MAC: Mines and Communities

The relevance of KPC to Rio Tinto

Published by MAC on 2001-05-01

The relevance of KPC to Rio Tinto

Cheap the coal from Kaltim may be - and it's certainly profitable to mine (even though, in 1997-98 KPC's returns on assets fell, reducing Rio Tinto's income from the mine by nearly one third (19% to 13%) [Rio Tinto: Tainted Titan - The Stakeholders Report 1997, ICEM and others, Brussels 1998]. One critical question - with considerable political and economic ramifications - is whether KPC will expand its output even further (not simply its "life") by sealing new contracts. The domestic share of production could rise, once Tambang Timah confirms its substantial stake in the company. Is the mine likely to make new deals with customers in Southeast Asia (for example Malaysia), or substitute for existing contracts (to Europe or Japan) concluded with Australian mines? During 1997-1998, as the CFMEU - the main coal miners union in Australia - fought a major battle with Rio Tinto to retain union control over pits in the Hunter Valley (New South Wales), so the company began hinting that it could fulfil future contracts from outside the country. Rio Tinto has already become one of the world's most prominent private suppliers of coal (through aggressive expansion in the USA in particular).

Perhaps its closest industry rival is BHP - Australia's biggest "natural resource" company which, earlier this year, was granted two third generation COWs to exploit coal in Kalimantan [Jakarta Post April 20 1999]. The two companies nonetheless co-operate closely elsewhere sharing in output from the world's biggest single copper mine (Escondida, Chile), and being currently (June 1999) on the brink of an agreement to merge their vast iron ore mines in Australia [Mining Journal June 18 1999, Australian Financial Review, June 11 1999]. Ironically, one of the hesitations expressed by BHP over this merger is that its unionised workforce would come out on strike, in protest at being forced to join with Rio Tinto's largely de-unionised workforces in Australia. Although currently quite hypothetical (both the Indonesian government and BP might strongly object), such an alliance would comprise the world's biggest single private coal producer.

Although KPC's COW has another thirteen years to run, any further expansion from now on should - at the very least - attract a new contract which will partly redress the balance between profits that go offshore and value that should remain within Indonesia. It is not the purpose of this paper to debate what proportion of royalties should accrue to district or provincial administrations, as distinct from the central government (a debate which is being conducted with some force inside

Indonesia and is overlaid by calls for autonomy, and even independence, within some provinces, including East Kalimantan) Arguably this has become a vapid and irrelevant discussion for some communities, such as those in Sangatta, whose habitation preceded mine construction, and which have suffered most since, from discrimination, deprivation and derisory compensation. But at the very least, the original KPC COW should be hauled out, pored over, and renegotiated.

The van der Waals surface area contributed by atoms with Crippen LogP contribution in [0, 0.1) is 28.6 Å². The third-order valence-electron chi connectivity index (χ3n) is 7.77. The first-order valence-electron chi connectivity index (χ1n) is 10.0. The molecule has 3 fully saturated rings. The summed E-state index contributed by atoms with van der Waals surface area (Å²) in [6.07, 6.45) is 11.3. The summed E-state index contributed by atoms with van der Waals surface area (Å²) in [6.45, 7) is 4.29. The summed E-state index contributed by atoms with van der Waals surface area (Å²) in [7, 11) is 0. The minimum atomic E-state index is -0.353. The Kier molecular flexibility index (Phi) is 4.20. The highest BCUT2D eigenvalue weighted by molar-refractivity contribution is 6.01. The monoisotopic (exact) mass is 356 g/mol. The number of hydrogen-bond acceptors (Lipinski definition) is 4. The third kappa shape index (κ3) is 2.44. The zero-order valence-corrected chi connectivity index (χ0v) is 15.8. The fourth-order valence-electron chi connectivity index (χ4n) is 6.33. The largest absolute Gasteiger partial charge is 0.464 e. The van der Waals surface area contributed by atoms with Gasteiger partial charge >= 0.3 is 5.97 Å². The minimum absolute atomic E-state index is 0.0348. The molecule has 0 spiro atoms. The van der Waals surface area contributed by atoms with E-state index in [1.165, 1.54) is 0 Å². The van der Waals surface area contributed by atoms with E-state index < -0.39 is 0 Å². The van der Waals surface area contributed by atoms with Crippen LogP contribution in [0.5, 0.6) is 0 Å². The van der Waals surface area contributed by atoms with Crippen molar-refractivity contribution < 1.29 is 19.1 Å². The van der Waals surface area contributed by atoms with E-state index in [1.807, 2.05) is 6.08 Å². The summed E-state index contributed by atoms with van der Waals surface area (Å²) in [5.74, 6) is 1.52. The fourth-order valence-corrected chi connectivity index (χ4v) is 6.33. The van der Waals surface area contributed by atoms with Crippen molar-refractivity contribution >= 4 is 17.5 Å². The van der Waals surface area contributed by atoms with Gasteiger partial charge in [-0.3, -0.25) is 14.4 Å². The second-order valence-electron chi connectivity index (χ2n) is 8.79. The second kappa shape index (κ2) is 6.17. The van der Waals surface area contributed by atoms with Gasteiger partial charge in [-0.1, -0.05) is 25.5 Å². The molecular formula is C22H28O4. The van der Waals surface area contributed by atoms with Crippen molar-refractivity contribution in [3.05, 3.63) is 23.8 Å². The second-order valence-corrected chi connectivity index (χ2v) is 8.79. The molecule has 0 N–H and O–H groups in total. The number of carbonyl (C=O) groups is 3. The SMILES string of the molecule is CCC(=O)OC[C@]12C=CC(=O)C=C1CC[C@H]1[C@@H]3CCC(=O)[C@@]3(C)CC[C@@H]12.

Equally important, I suggest, is for Indonesia's democratic, pro-Indigenous, Indigenous and ecological associations and NGOs, to determine a cohesive policy on the role that coal extraction could now play in the re-shaping of local economies, on the whole nature of industrialisation, and on empowerment (in both a literal and figurative sense) of the villages. While the total estimated reserves of Indonesia (at 36 billion tonnes) sound impressive, they constitute just fifteen times global coal use in 1997 [MAR op cit] - which met 27% of world energy demand that year. And, if the most recent industry estimates can be credited, these reserves comprise only one fifth of predicted global demand (an estimated 7.3 billion tonnes) in the year 2015 [Coal-Use Technology in a Changing Climate Financial Times Energy publications, London, 1999].

At the same time, the Financial Times predicts that global carbon emissions from coal, between 1999 and 2015 will grow to a massive 2.7 billion tonnes a year. As the world's fifteenth biggest coal producer, Indonesia's contribution to deleterious climate change is already significant. Rapid expansion of the country's coal - and of course oil production - will increase this contribution alarmingly. Moreover, according to a recent report on global coal prospects, Indonesian mines in particular are faced with higher stripping ratios - which means increased ecological costs at the "front end" of the production process (particularly in the dumping and treatment of overburden) [AME Mineral Economics, Coal operating costs to 2003 Sydney 1998].

So long as foreign companies are the main hewers of the coal, and the beneficiaries of its sales, the moral responsibility for adding to this global damage lies squarely with them. It cannot be assuaged merely by the sponsoring of a national park, or the planting of a few thousand or hundred thousand - trees as a minor "carbon sink" (see footnote* below). Certainly the claim that they are blessing the world with an "enviro" product is fraudulent.

Roger Moody, Minewatch Asia-Pacific (MWAP) July 1999

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